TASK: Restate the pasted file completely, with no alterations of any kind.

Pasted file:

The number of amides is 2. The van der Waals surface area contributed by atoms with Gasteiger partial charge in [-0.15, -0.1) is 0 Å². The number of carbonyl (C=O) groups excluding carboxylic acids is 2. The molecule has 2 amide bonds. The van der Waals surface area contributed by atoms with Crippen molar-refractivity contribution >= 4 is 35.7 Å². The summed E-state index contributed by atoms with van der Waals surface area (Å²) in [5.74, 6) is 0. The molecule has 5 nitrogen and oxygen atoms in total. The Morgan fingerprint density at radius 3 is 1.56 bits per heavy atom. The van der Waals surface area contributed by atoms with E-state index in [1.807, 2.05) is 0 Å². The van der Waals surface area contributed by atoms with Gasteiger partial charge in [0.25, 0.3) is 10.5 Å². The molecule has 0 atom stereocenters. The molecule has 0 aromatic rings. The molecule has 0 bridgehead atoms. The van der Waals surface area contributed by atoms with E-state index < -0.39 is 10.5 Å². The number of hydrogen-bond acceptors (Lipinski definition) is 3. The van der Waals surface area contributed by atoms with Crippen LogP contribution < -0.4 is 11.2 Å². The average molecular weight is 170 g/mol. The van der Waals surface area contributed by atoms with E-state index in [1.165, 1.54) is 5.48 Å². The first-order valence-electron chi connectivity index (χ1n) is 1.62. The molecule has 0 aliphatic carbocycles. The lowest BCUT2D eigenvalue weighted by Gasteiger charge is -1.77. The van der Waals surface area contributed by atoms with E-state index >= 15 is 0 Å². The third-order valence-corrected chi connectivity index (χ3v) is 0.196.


The number of amides is 2. The van der Waals surface area contributed by atoms with Gasteiger partial charge in [-0.15, -0.1) is 0 Å². The number of carbonyl (C=O) groups excluding carboxylic acids is 2. The molecule has 2 amide bonds. The van der Waals surface area contributed by atoms with Crippen molar-refractivity contribution >= 4 is 35.7 Å². The summed E-state index contributed by atoms with van der Waals surface area (Å²) in [5.74, 6) is 0. The molecule has 5 nitrogen and oxygen atoms in total. The Morgan fingerprint density at radius 3 is 1.56 bits per heavy atom. The van der Waals surface area contributed by atoms with E-state index in [1.807, 2.05) is 0 Å². The van der Waals surface area contributed by atoms with Gasteiger partial charge in [0.25, 0.3) is 10.5 Å². The molecule has 0 atom stereocenters. The molecule has 0 aromatic rings. The molecule has 0 bridgehead atoms. The van der Waals surface area contributed by atoms with E-state index < -0.39 is 10.5 Å². The number of hydrogen-bond acceptors (Lipinski definition) is 3. The van der Waals surface area contributed by atoms with Crippen LogP contribution < -0.4 is 11.2 Å². The average molecular weight is 170 g/mol. The van der Waals surface area contributed by atoms with E-state index in [1.165, 1.54) is 5.48 Å². The first-order valence-electron chi connectivity index (χ1n) is 1.62. The molecule has 0 aliphatic carbocycles. The lowest BCUT2D eigenvalue weighted by Gasteiger charge is -1.77. The van der Waals surface area contributed by atoms with E-state index >= 15 is 0 Å². The third-order valence-corrected chi connectivity index (χ3v) is 0.196.